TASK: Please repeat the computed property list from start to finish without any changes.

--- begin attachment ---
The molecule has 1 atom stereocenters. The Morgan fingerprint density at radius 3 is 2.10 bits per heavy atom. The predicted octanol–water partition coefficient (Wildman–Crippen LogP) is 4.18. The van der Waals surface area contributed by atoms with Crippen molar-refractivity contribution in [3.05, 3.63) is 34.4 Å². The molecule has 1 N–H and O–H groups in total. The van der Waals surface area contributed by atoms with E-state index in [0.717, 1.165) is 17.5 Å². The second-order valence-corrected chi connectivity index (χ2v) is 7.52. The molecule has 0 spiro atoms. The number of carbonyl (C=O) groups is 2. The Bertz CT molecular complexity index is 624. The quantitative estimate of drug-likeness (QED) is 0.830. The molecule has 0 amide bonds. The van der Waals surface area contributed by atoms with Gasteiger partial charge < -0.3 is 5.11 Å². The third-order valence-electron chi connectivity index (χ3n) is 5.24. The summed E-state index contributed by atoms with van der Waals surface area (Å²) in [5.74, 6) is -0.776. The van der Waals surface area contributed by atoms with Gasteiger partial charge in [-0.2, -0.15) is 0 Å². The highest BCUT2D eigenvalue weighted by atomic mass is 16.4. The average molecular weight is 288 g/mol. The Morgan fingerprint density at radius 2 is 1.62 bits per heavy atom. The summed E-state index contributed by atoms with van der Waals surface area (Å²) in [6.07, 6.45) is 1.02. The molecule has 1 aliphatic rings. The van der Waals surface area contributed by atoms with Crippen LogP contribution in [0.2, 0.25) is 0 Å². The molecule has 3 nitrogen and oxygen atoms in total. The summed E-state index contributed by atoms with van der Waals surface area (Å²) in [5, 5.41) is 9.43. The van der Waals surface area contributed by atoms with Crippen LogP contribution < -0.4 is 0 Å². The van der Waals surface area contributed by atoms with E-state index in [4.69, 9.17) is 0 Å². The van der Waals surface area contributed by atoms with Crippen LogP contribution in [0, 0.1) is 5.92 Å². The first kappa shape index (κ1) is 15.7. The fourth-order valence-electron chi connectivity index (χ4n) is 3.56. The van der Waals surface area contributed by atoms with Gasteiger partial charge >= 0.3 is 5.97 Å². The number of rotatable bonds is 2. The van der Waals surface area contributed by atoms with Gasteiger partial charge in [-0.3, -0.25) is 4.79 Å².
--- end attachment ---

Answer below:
The molecule has 1 atom stereocenters. The Morgan fingerprint density at radius 3 is 2.10 bits per heavy atom. The predicted octanol–water partition coefficient (Wildman–Crippen LogP) is 4.18. The van der Waals surface area contributed by atoms with Crippen molar-refractivity contribution in [3.05, 3.63) is 34.4 Å². The molecule has 1 N–H and O–H groups in total. The van der Waals surface area contributed by atoms with E-state index in [0.717, 1.165) is 17.5 Å². The second-order valence-corrected chi connectivity index (χ2v) is 7.52. The molecule has 0 spiro atoms. The number of carbonyl (C=O) groups is 2. The Bertz CT molecular complexity index is 624. The quantitative estimate of drug-likeness (QED) is 0.830. The molecule has 0 amide bonds. The van der Waals surface area contributed by atoms with Gasteiger partial charge < -0.3 is 5.11 Å². The third-order valence-electron chi connectivity index (χ3n) is 5.24. The summed E-state index contributed by atoms with van der Waals surface area (Å²) in [5.74, 6) is -0.776. The van der Waals surface area contributed by atoms with Gasteiger partial charge in [-0.2, -0.15) is 0 Å². The highest BCUT2D eigenvalue weighted by atomic mass is 16.4. The average molecular weight is 288 g/mol. The Morgan fingerprint density at radius 2 is 1.62 bits per heavy atom. The summed E-state index contributed by atoms with van der Waals surface area (Å²) in [6.07, 6.45) is 1.02. The molecule has 1 aliphatic rings. The van der Waals surface area contributed by atoms with Crippen LogP contribution in [0.2, 0.25) is 0 Å². The molecule has 3 nitrogen and oxygen atoms in total. The summed E-state index contributed by atoms with van der Waals surface area (Å²) in [5, 5.41) is 9.43. The van der Waals surface area contributed by atoms with Crippen LogP contribution < -0.4 is 0 Å². The van der Waals surface area contributed by atoms with E-state index in [4.69, 9.17) is 0 Å². The van der Waals surface area contributed by atoms with Crippen LogP contribution in [0, 0.1) is 5.92 Å². The first kappa shape index (κ1) is 15.7. The fourth-order valence-electron chi connectivity index (χ4n) is 3.56. The van der Waals surface area contributed by atoms with Gasteiger partial charge >= 0.3 is 5.97 Å². The number of rotatable bonds is 2. The van der Waals surface area contributed by atoms with Gasteiger partial charge in [-0.3, -0.25) is 4.79 Å².